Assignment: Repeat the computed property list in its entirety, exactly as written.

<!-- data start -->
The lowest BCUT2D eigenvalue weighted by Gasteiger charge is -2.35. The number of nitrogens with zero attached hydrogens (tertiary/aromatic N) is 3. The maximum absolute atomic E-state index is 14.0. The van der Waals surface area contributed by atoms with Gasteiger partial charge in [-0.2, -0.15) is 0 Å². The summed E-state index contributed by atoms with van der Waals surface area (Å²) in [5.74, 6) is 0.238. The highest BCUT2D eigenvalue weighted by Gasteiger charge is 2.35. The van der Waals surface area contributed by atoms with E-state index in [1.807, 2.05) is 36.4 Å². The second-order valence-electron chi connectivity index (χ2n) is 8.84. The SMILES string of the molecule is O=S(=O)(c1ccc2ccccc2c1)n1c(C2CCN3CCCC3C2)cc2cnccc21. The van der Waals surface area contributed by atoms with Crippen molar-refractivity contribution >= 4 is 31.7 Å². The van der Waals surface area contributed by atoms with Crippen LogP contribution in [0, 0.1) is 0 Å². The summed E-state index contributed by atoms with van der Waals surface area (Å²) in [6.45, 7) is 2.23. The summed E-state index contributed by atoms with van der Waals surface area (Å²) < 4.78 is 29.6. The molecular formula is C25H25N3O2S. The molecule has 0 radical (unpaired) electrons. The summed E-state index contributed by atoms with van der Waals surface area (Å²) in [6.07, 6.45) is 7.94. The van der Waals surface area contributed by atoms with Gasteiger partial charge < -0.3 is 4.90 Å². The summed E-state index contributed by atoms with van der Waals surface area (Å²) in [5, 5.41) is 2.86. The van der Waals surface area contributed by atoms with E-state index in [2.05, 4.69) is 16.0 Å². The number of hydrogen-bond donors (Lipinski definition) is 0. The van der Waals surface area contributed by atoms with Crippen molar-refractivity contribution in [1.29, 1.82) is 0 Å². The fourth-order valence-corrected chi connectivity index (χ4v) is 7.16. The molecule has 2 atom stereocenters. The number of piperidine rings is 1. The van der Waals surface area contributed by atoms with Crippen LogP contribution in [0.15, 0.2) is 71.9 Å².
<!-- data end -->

The lowest BCUT2D eigenvalue weighted by Gasteiger charge is -2.35. The number of nitrogens with zero attached hydrogens (tertiary/aromatic N) is 3. The maximum absolute atomic E-state index is 14.0. The van der Waals surface area contributed by atoms with Gasteiger partial charge in [-0.2, -0.15) is 0 Å². The summed E-state index contributed by atoms with van der Waals surface area (Å²) in [5.74, 6) is 0.238. The highest BCUT2D eigenvalue weighted by Gasteiger charge is 2.35. The van der Waals surface area contributed by atoms with E-state index in [1.807, 2.05) is 36.4 Å². The second-order valence-electron chi connectivity index (χ2n) is 8.84. The SMILES string of the molecule is O=S(=O)(c1ccc2ccccc2c1)n1c(C2CCN3CCCC3C2)cc2cnccc21. The van der Waals surface area contributed by atoms with Crippen molar-refractivity contribution >= 4 is 31.7 Å². The van der Waals surface area contributed by atoms with Crippen LogP contribution in [0, 0.1) is 0 Å². The summed E-state index contributed by atoms with van der Waals surface area (Å²) in [6.45, 7) is 2.23. The summed E-state index contributed by atoms with van der Waals surface area (Å²) < 4.78 is 29.6. The molecular formula is C25H25N3O2S. The molecule has 0 radical (unpaired) electrons. The summed E-state index contributed by atoms with van der Waals surface area (Å²) in [6.07, 6.45) is 7.94. The van der Waals surface area contributed by atoms with Gasteiger partial charge < -0.3 is 4.90 Å². The summed E-state index contributed by atoms with van der Waals surface area (Å²) in [5, 5.41) is 2.86. The van der Waals surface area contributed by atoms with E-state index in [2.05, 4.69) is 16.0 Å². The number of hydrogen-bond donors (Lipinski definition) is 0. The van der Waals surface area contributed by atoms with Crippen molar-refractivity contribution in [1.29, 1.82) is 0 Å². The fourth-order valence-corrected chi connectivity index (χ4v) is 7.16. The molecule has 2 atom stereocenters. The number of piperidine rings is 1. The van der Waals surface area contributed by atoms with Crippen LogP contribution in [0.15, 0.2) is 71.9 Å².